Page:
Information OverloadWhen we experience information overload, our brains reach their cognitive limit and our decision-making suffers tremendously. Ladies and gentlemen Elvis has left the building. And it has nothing to do with your intelligence.

What if I make the wrong decision?

What’s the hardest choice you’ve made recently? Where to eat? Where the kids should go to school? Buying a house? Chances are it gave you some level of anxiety. What about making an important decision at work? Who should I hire? What are our most pressing priorities? Which vendor should I go with? Just thinking about all the possibilities, options and all the information we have to digest in order to make the most educated decision makes my heart skip a beat. How about you? The good news is that just because you struggle to make a decision, doesn’t mean you’re indecisive. It might just be that you have “too much information” to handle and you’re too maxed out to decide…aka information overload.

Information overload shuts our brains down

Information overloadAngelika Dimoka is the director of the Center for Neural Decision Making at Temple University. She uses fMRI scanning to measure brain activity during heavy decision-making processes. She’s found that as information load increases, so does activity in the brain responsible for both decision-making and control of our emotions. It turns out that there’s a limit to the amount we can handle. One study was conducted around bidders that had to consider a highly complex set of options. As the amount of information and options they have to consider increased beyond their limit, brain activity suddenly fell off as if there was a short circuit. It’s like exercising until the point of exhaustion. Once your body is maxed out, it shuts down. (Check out this wonderful Newsweek article that goes in more depth)

It’s even worse in the workplace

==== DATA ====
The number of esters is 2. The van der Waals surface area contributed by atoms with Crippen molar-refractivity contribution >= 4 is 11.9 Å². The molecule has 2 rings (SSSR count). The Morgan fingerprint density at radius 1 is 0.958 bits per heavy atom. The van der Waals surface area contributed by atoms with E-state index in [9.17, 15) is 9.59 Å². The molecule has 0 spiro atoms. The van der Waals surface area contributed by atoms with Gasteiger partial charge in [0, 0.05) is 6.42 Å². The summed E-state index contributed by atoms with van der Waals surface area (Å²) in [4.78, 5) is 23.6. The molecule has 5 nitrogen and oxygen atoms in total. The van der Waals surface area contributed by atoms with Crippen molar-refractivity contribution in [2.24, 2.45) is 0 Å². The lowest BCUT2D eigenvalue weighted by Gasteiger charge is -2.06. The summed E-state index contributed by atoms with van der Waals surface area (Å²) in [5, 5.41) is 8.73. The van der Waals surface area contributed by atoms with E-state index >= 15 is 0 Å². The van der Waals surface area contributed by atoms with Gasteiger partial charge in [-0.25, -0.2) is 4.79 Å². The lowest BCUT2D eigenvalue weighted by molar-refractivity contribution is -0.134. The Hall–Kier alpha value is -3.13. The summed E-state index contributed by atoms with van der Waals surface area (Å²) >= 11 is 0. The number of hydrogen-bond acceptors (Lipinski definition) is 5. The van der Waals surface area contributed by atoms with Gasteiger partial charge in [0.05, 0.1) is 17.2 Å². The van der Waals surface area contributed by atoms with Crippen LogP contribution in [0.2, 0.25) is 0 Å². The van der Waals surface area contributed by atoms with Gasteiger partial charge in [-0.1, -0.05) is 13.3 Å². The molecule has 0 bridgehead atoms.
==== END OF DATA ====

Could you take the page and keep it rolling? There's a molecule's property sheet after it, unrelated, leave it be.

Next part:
So there’s that…and then there’s the fact that we live in a world of constant distraction and interruptions. How many times have you been distracted by text messages or Facebook in the past hour? Most of the time we don’t feel like we have a choice. Email chains that stretch for days, meetings that run over, boring presentations, endless conversations and updates…sometimes it can feel like drinking from a fire hose. Did you know that our short-term memory only has the capacity to retain 7 different items at once? That’s why telephone numbers are 7 digits. One more and you’d forget the neighbor kid’s number. (Here’s more on the lucky “memory” number 7) With all this information and all of these interruptions coming at us, how do we know what to focus on and what to ignore?

Less information leads to better decisions

First of all, we have to accept that decision-making is a numbers game. We have to find a way to receive less information so we can make more effective decisions without “freezing up” in the moment. There are a two ways to do that in the workplace:

1. Pay people who know how to distill information into it’s simplest form and have them present choices to you. Actually, rich people do that all the time. What’s that? You’re not a billionaire? That leads me to option two.

2. Prepare your people with a way to distill information into its simplest form and have them present. See what I did there?

You might not be a billionaire CEO (if you are see option 1) but you have a team and you need their help. That’s why you hired them. So how do we do that? Let’s start with understanding four basic truths about information overload.

Too much information

The 4 truths

1. Too much information is harmful to your brain

2. Information overload leads to poor decision-making and mistakes

3. The more choices we have, the more challenging the decision

4. It’s not just the info that matters, it’s the way it’s presented

 

 

If you only make one decision today

Now there’s only one decision I’m asking you to make and here are the options.

A) Prepare your team or B) Pay for it

Cut team updates!BONUS: Here’s something you can do and it only takes 10 minutes. Join us for two free lessons to cut team progress reports in half. Click here or the image to the right to check it out and share with your team. If you need any additional guidance, don’t hesitate to reach out directly. Thanks for your attention!

 


About the author: Matt Cornelison is on a mission to help people master concise communication at The BRIEF Lab. He specializes in storytelling and coaching executive communication. He works with top Fortune 500 companies from Harley Davidson to elite Special Operations Units within the Military. Follow Matt on Linkedin.

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